BURRANO. Pancamo and Schibetta were found unconscious, Schibetta’s rectum bleeding; he could’ve been raped.

GLYNN. What do you mean could’ve?

BURRANO. Well, he says he doesn’t know what happened. He won’t talk about it.

GLYNN. Ah, he knows. He’s too ashamed to admit he took one up the ass. He won’t talk; he’ll just get even.

The men do not describe rape as an act of violence done to the victim but rather as something that Schibetta allowed to happen to him (“he took one”). The warden shows no sympathy for the victim, and Fontana does not mitigate this opinion by introducing any of Oz’s other voices.

Later in the episode, it becomes clear that Schibetta has been severely traumatized by the rape. He repeatedly begs Burrano not to tell his (deceased) father about the rape, demonstrating both his mental instability and the shame he feels about having been sexually violated. The rapist Adebisi, on the other hand, struts arrogantly around the prison and is in no way punished for the rape. In fact, the episode reflects without criticism – and therefore reinforces for the show’s audience – the entire structural economy by which rape attains its power in prison. Adebisi gains power by committing rape; Schibetta loses power through having been raped. And neither the show itself nor any character on the show demonstrates any sympathy toward the victim. Schibetta is sent to the psychiatric ward and doesn’t speak another word for the remainder of the second season. In season 3, the Italians, who had been led by Schibetta, partner with Adebisi in order to sell drugs. Their humiliated former leader is forgotten in the psychiatric ward, and he does not appear for the remainder of the season or for any of season 4.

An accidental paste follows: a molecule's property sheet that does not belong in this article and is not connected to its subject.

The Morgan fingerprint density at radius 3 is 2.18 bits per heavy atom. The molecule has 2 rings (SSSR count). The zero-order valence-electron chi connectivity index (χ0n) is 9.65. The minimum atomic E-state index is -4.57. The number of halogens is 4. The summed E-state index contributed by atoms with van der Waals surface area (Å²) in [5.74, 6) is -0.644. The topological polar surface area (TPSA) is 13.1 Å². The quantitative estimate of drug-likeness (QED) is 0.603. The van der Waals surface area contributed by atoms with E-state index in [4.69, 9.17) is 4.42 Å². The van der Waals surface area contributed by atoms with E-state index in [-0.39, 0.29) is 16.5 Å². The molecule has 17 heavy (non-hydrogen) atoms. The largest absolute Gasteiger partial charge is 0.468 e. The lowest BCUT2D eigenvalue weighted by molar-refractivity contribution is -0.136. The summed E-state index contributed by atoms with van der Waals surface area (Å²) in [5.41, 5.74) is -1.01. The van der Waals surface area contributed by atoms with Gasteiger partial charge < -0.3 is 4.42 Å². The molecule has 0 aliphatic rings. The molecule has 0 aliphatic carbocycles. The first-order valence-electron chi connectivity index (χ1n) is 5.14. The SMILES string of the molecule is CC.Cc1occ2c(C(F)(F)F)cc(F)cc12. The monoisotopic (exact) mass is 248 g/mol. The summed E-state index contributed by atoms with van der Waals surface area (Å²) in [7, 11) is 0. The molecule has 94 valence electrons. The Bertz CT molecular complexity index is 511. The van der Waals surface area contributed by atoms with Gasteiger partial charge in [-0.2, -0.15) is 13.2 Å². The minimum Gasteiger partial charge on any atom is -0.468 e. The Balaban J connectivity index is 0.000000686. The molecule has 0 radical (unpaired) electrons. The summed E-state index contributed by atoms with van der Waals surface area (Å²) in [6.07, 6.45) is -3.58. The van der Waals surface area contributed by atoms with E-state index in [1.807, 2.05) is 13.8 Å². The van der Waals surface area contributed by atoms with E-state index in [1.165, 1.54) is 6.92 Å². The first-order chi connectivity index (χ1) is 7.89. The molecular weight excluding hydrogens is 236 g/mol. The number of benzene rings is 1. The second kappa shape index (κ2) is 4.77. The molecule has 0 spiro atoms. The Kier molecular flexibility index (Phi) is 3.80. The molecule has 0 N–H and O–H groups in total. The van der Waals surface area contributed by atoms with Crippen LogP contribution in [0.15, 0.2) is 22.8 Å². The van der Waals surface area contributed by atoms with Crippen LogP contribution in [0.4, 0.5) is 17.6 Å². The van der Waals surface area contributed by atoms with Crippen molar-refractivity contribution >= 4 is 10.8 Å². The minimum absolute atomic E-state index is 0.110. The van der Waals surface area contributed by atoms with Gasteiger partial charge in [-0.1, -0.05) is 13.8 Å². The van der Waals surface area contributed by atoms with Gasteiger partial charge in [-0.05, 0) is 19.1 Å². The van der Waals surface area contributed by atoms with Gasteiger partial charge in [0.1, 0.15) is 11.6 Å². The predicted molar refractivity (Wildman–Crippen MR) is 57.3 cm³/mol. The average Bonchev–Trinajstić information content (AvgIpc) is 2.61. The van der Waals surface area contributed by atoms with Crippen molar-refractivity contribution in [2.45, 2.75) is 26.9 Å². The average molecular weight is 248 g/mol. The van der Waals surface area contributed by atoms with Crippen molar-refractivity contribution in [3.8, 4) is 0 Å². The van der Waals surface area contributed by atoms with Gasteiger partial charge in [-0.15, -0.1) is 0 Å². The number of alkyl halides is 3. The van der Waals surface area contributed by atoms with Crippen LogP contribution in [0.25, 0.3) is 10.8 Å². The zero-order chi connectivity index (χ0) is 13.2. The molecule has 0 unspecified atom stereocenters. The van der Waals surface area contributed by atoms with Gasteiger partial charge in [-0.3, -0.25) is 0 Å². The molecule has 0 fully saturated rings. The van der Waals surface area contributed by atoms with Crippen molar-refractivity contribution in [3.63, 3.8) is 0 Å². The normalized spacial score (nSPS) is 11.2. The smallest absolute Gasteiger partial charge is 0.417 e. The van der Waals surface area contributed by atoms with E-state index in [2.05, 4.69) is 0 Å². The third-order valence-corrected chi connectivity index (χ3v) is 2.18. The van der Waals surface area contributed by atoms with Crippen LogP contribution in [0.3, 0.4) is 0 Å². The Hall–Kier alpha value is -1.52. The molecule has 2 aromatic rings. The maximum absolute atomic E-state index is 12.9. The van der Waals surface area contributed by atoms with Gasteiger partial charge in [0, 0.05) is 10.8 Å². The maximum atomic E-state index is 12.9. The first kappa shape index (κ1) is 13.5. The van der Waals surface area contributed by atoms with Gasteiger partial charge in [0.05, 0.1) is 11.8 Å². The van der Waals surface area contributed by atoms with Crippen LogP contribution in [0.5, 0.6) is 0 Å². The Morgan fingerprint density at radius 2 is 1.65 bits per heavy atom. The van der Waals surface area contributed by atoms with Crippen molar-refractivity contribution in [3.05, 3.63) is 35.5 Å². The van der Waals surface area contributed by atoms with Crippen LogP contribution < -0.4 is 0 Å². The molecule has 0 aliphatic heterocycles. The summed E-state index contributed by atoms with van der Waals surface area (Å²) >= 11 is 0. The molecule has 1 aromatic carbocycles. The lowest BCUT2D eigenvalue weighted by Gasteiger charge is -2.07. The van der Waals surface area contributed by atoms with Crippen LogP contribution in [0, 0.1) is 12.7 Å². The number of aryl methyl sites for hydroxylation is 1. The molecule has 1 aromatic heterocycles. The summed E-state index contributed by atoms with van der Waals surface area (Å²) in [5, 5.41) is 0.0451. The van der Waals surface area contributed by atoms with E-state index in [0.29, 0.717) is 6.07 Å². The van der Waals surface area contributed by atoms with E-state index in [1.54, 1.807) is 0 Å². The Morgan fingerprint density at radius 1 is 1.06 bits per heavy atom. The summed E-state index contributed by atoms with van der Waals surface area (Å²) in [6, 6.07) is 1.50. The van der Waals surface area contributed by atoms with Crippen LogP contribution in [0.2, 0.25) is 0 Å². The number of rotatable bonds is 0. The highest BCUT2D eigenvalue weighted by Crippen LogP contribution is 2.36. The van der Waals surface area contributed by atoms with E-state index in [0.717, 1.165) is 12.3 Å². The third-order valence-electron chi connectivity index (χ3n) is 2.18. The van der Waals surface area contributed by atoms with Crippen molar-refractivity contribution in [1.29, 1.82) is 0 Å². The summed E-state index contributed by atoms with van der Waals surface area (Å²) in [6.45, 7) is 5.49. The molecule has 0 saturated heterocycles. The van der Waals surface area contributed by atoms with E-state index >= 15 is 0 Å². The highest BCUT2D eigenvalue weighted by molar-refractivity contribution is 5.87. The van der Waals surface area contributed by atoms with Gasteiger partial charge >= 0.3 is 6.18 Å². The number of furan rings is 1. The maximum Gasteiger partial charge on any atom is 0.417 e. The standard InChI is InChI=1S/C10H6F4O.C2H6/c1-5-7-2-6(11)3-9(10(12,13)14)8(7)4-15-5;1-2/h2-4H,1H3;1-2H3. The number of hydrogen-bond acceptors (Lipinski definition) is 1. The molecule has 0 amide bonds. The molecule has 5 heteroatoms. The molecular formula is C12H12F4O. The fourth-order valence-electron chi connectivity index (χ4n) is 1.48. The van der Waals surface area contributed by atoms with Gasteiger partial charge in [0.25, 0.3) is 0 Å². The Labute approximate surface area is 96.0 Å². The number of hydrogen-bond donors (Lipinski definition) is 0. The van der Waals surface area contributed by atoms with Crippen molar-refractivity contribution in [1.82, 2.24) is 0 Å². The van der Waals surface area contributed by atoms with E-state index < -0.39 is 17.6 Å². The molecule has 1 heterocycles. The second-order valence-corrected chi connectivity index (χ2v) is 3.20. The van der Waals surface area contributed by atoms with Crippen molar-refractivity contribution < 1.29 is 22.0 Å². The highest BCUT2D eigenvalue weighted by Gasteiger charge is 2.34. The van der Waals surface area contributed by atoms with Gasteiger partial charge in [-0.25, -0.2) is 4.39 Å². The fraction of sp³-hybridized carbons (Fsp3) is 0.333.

Surprisingly, however, Schibetta returns in season 5…